The customer can only get scale through tools for both independence and engagement. She already has those with her car, her purse, her phone, her personal computer, her email, her browsers, her computer, her credit, her cash. (See The Cash Model of Customer Experience.) Every company she deals with respects the independence she gets from those tools, and every company has the same base-level ways of interacting with them. Those tools are also substitutable. The customer can swap them for others like it and maintain her autonomy, independence and ability to engage.

For the last ten years years many dozens of developers around ProjectVRM have been working on tools and services that give customers scale. You’ll find a partial list of them here.

Here is what we have been looking for, from any and all of them together—

  • Ways to manage gradual, selective and trust-based disclosure of personal identifiers, starting from a state that is anonymous (literally, nameless).
  • Ways to manage our many administrative identities (the ones by which companies and other organizations know each of us), as well as our sovereign source identities (how each of us know ourselves).
  • Ways to express terms and policies with which companies can agree (preferably automatically).
  • Ways to change personal data records (e.g. name, address, phone number) for every company we deal with, in one move.
  • Ways to share personal data (e.g. purchase or service intentions) selectively and in a mutually trusting way, with every company we deal with.
  • Ways to exercise full control over our sovereign data spaces (e.g. PIMS) for every thing each ofus owns, and within which reside our relationships with companies that support those things.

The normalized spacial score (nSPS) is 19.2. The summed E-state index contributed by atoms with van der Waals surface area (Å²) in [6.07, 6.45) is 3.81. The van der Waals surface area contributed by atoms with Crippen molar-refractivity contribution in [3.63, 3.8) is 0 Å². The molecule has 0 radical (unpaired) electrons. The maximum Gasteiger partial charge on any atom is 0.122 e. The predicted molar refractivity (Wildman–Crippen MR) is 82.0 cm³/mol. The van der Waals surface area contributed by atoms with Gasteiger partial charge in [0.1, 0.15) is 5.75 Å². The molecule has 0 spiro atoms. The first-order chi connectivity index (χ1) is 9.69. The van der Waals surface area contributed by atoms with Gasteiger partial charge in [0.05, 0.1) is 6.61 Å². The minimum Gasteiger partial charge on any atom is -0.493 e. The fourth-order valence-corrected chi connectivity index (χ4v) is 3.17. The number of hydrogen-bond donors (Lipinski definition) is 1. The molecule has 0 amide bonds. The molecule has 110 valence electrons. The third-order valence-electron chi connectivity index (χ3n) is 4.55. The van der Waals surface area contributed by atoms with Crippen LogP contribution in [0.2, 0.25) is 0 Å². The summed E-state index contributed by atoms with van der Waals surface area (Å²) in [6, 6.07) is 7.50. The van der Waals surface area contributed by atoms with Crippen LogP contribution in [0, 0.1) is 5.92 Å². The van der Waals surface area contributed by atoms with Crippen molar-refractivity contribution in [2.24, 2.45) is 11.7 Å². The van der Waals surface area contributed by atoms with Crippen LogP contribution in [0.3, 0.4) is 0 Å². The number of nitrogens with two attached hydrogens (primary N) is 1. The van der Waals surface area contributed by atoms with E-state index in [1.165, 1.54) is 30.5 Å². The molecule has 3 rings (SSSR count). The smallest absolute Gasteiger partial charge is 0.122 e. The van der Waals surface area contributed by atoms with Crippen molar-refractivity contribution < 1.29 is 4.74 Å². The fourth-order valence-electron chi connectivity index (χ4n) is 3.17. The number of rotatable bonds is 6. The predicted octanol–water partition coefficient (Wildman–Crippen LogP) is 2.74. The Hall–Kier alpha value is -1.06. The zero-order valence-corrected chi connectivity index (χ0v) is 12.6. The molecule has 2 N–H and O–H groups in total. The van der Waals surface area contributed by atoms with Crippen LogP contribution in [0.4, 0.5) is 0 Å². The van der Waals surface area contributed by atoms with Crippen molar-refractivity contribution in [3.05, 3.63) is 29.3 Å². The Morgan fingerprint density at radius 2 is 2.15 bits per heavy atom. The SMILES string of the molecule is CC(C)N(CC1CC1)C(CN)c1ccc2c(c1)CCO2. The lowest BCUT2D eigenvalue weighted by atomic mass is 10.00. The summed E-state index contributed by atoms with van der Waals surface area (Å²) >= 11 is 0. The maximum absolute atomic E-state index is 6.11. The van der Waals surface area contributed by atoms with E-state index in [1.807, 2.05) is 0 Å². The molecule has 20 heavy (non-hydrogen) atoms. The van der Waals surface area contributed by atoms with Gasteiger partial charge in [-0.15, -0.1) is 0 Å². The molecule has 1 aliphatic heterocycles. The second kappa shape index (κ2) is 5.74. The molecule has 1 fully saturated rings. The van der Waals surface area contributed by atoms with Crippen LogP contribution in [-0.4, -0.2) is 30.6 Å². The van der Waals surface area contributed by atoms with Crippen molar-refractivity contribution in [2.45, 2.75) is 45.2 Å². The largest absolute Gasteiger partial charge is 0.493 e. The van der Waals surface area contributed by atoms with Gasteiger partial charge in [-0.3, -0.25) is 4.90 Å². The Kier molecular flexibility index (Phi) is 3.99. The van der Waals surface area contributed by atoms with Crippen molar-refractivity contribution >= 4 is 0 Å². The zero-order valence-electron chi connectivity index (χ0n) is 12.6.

• Ways to engage with existing CRM, call center and other relationship systems on the vendors’ side.

We have most or all of the technologies, standards, protocols, specifications and APIs we need already. What we need now is thinking and development that goes meta: one level up, to where the customer actually lives, working to manage all these different relationships with all these different cards, apps, websites, logins, passwords and the rest of it.

Apps for doing those things should be as substitutable as a car, a wallet, a purse, a phone, an email client. In other words, we should have a choice of apps, and not be stuck again inside the exclusive offerings of any single company.

Only with scale can free customers prove more valuable than captive ones. And only with mastery will customers get scale. We can’t get there with a zillion different little apps, most of which are not ours. We need go-to apps of our own.

One of our jobs at Customer Commons is to stand with the customer as she watches those tools and services being built, and weighs in with input and intelligence of her own. If you want to help us do that, follow @CustomerCommons and DM us there after we follow you back. Thanks.

The business problems only customers can solve

Customer Commons was created because there are many business and market problems that can only be solved from the customers’ side, under the customer’s control, and at scale, with #customertech.

In the absence of solutions that customers control, both customers and businesses are forced to use business-side-only solutions that limit customer power to what can be done within each business’s silo, or to await regulatory help, usually crafted by captive regulators who can’t even imagine full customer agency.

Here are some examples of vast dysfunctions that customers face today (and which hurt business and markets as well), in the absence of personal agency and scale:

  • Needing to “consent” to terms that can run more than 10,000 words long, and are different for every website and service provider
  • Dealing with privacy policies that can also run more than 10,000 words long, which are different for every website and service provider, and that the site or service can change whenever they want, and in practice don’t even need to obey
  • Dealing with personal identity systems that are different for every website or service provider
  • Dealing with subscription systems that are different for every website and service provider requiring them
  • Dealing with customer service and tech support systems that are different for every website or service provider